Cablegram 236 LONDON, 1 July 1946, 9.10 p.m.
We were very interested to learn through Mr. Hood of the
Australian Liaison Office of the private approach which Dr.
Sjahrir had made to you with a view to the placing of the
Indonesian case before U.N.O.  Although we understand that you
do not expect an official request from Dr. Sjahrir unless and
until his negotiations with Dr. van Mook should finally break
down, we feel that you may like to have a preliminary expression
of our views on the question of a reference of the Indonesian
issue to U.N.O.
2. Both the Dutch and the Indonesians in their proposals of the
19th May and 17th June retreated from the position reached with
such difficulty in early April  and unless they can be brought
to agree to resume negotiations on the basis of the proposals
carried back to The Hague by Dr. van Mook, there would seem to be
no alternative to a steady deterioration in the position with the
probability that the final withdrawal of our forces at the end of
November will be the signal for the outbreak of bitter fighting.
In our view neither party can be confident that hostilities would
secure for them an early and complete victory and both therefore
should recognise that a political settlement reached before we
cease to hold the ring must be in their mutual interest. We have
accordingly just instructed Sir Nevile Bland and Mr. Mackereth to
urge the Dutch and the Indonesians in their own interests to get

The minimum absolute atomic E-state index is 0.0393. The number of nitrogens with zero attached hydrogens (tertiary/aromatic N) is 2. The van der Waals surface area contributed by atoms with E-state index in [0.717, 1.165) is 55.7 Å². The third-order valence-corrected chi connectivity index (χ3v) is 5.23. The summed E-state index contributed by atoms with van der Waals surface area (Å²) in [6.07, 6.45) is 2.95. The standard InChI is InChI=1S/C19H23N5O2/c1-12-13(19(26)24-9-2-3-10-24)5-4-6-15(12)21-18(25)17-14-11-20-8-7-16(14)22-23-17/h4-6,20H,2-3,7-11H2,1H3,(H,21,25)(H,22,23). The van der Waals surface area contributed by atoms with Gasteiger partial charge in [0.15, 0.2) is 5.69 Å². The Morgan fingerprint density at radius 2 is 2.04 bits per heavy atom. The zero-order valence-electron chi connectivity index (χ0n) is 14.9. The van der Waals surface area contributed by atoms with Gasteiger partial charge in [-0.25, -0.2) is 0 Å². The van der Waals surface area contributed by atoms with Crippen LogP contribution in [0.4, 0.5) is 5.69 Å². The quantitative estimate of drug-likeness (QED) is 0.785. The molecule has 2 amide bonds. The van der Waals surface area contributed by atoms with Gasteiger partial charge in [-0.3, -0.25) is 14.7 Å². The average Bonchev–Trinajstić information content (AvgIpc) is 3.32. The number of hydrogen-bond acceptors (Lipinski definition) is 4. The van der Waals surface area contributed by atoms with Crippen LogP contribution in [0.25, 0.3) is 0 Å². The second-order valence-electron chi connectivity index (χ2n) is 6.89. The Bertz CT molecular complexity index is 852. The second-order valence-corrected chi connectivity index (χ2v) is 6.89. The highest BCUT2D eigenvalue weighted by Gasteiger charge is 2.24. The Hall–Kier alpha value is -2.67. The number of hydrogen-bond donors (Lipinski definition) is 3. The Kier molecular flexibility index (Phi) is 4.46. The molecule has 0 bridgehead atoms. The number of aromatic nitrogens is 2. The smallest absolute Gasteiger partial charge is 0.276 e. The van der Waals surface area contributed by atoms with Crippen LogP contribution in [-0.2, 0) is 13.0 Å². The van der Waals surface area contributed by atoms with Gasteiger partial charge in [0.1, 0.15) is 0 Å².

to grips in serious negotiation.
3. It is to be feared, however, that in the belief that U.N.O.
will eventually provide them with a satisfactory solution Dr.
Sjahrir and his colleagues may be tempted to make no further
effort to accommodate the Dutch in which case all hopes of a
settlement by direct negotiation may vanish. We hope, therefore,
that at any rate at the present stage you may be prepared to
discourage Dr. Sjahrir from relying upon the Australian
Government's intervention on his behalf.
4. From a long-term point of view we feel that reference of the
dispute to U.N.O. may face us with a sharp division on a basis of
national interest in which other Powers not directly interested
may intervene. There are bound to be recriminations and it is more
than doubtful whether the Security Council would be able to agree
upon a solution satisfactory to both sides. You, as well as we,
would with difficulty be able to avoid a worsening of relations
with either the Dutch or the Indonesians.
5. We should be very grateful to learn your views and hope that we
may take it that the Australian Government will consult with us
before taking any action in the event of their receiving an
official request for their intervention from Dr. Sjahrir.
Meanwhile I suggest that you should authorise us to mention Dr.
Sjahrir's approach at The Hague as this should help us to persuade
the Dutch to take a realistic view of the situation.